Leonardo da Vinci (1452-1519) was probably the first man to do experimental work on friction and along series of experiments since his day has led to the formulation of the following laws for the friction of solid surfaces: (1) The force of friction is proportional to the normal thrust of the plane. (2) Within wide limits it is independent of the area of contact. (3) It is nearly independent of the speed. (4) It depends upon the condition of the surfaces and in general is greater when the two bodies are made of the same material than when they are dissimilar.

APPARATUS: An inclined plane, a block of wood and a box of hooked weights are required.

Coefficient of Friction Figure 3The inclined plane is shown in Fig. 3. In use the base rests on a horizontal surface and the angle the plane makes with the horizontal is read from the circular scale. For friction measurements the ratio of the height h to the base b (Fig. 2) may be determined from the two straight scales, the vertical one and the one on the plane. To determine b the plane is lowered to the horizontal position. If the surface of the plane is painted or rough, a smooth flat plane should be laid or clamped on it.

When used in the horizontal position the sliding block is pulled by hooked weights that are attached to the block by means of a string which passes over the pulley. The pulley is mounted in cone pivot bearings and runs with very little friction.

PROCEDURE: With the plane in the horizontal position, place the block on the plane and pass the attached string over the pulley to a hooked weight. Adjust the pulley so that the string is accurately parallel with the plane. Add weights until the force is just sufficient to keep the block, when once started, moving slowly and uniformly over the surface. Since all parts of the surface will not have the same coefficient of friction, the experiment should be limited to a certain part, say the middle section, of the plane. Repeat the experiment with 1, 2, 3 and 4 kilogram weights resting on the block. Plot the results on a graph similar to the one shown in Fig. 4. Interpret this graph and from the graph determine the weight of the unloaded block and the coefficient of kinetic friction for the pair of surfaces. Check the weight of the block on a balance.

Coefficient of Friction Figure 4

Elevate the plane to the position where the block, once started, will slide down the plane without acceleration. This part of the experiment should be performed on the section of the plane used in the previous case. Read the angle of inclination from the circular scale on the plane and use Eq. (3) to determine μ. Compare with the result previously determined.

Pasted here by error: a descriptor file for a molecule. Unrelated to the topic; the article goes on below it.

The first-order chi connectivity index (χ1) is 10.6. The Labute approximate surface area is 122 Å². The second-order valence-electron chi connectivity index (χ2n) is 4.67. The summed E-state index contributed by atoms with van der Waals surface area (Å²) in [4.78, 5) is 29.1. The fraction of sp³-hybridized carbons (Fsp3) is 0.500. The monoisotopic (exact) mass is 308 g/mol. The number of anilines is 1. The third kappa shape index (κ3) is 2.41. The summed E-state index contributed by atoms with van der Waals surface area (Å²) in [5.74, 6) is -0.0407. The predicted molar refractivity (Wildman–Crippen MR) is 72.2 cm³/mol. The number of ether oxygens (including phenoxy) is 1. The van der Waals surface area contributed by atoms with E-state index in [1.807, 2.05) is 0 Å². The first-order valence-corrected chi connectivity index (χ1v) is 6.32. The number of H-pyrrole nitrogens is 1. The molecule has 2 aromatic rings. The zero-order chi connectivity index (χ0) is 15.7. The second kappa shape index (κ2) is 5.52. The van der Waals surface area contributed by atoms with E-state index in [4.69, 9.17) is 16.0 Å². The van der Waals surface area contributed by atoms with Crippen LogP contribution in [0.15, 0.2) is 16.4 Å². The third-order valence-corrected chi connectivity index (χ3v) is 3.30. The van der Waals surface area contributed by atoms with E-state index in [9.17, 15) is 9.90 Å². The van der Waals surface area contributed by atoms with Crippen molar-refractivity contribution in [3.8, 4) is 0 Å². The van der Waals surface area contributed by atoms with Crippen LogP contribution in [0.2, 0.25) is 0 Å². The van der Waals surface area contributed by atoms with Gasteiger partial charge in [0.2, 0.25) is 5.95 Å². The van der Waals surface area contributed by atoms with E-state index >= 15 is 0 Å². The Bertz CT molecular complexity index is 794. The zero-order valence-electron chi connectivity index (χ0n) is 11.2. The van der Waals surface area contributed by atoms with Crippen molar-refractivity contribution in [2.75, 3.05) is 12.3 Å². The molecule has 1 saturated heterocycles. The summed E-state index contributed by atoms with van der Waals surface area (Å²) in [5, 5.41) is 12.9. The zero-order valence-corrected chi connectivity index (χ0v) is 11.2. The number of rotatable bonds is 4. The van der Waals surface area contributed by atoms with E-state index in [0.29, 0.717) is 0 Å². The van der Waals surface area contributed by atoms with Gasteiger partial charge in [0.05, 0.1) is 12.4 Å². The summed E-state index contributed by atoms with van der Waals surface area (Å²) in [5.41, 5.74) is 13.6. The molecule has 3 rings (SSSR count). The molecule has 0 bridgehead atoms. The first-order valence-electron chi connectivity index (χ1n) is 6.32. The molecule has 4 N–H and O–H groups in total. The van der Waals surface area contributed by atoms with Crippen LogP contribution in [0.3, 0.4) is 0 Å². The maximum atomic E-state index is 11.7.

Place the block on the plane and gradually elevate the plane until the block begins to slide. Clamp the plane in this position and read the value of the limiting angle of repose from the circular scale. Determine the coefficient of static friction.

Suggestion: For those not familiar with the use of trigonometric tables, the ratio h/b may be determined from the two straight scales on the plane. The distance h is read from the vertical scale and the distance b (from the vertical scale to the hinge) is read directly from the scale on the plane when the plane is in the horizontal position.

Coefficient of Friction Figure 5QUESTIONS:

  1. A certain block rests on a horizontal surface and a horizontal force just sufficient to start the block is applied to it. What is the acceleration of the block? Assume that the coefficient of kinetic friction is 0.18 and the coefficient of static friction is 0.26.
  2. Why does a locomotive engineer shut off the steam when the drivers begin to spin?
  3. Why is it unwise to apply the brakes of a car suddenly on a slippery pavement?
  4. Let the two hands support a meter stick, one at the 10cm mark and one at the 70cm mark. Bring the two hands together and note the point on the meter stick at which they meet. Try starting the hands at various points on the stick. Explain the results.
  5. What force is required to pull a 150-pound sled along a horizontal surface? The coefficient of friction is 0.10 and the sled is pulled by a rope which makes an angle of 30″ with the horizontal.
  6. A shuffleboard piece is given a shove on a horizontal deck. The manner in which its velocity changes after leaving the shovel is shown graphically in Fig. 5.5. What is the coefficient of friction?
  7. Coefficient of Friction Figure 6A box rests on a level floor. Various horizontal forces are applied to the box and the corresponding accelerations determined. These results are plotted in Fig. 6. What is the coefficient of friction?
  8. A 100-pound box is pulled up a plane inclined at an angle of 10° with the horizontal. If the coefficient of friction is 0.20, what force (parallel to the plane) is required? What force is required to pull the box down the plane?

Equipment List

From: Cenco Physics Selected Experiments in Physics (No. 71990-128), Copyright, 2003, Sargent-Welch Scientific Company.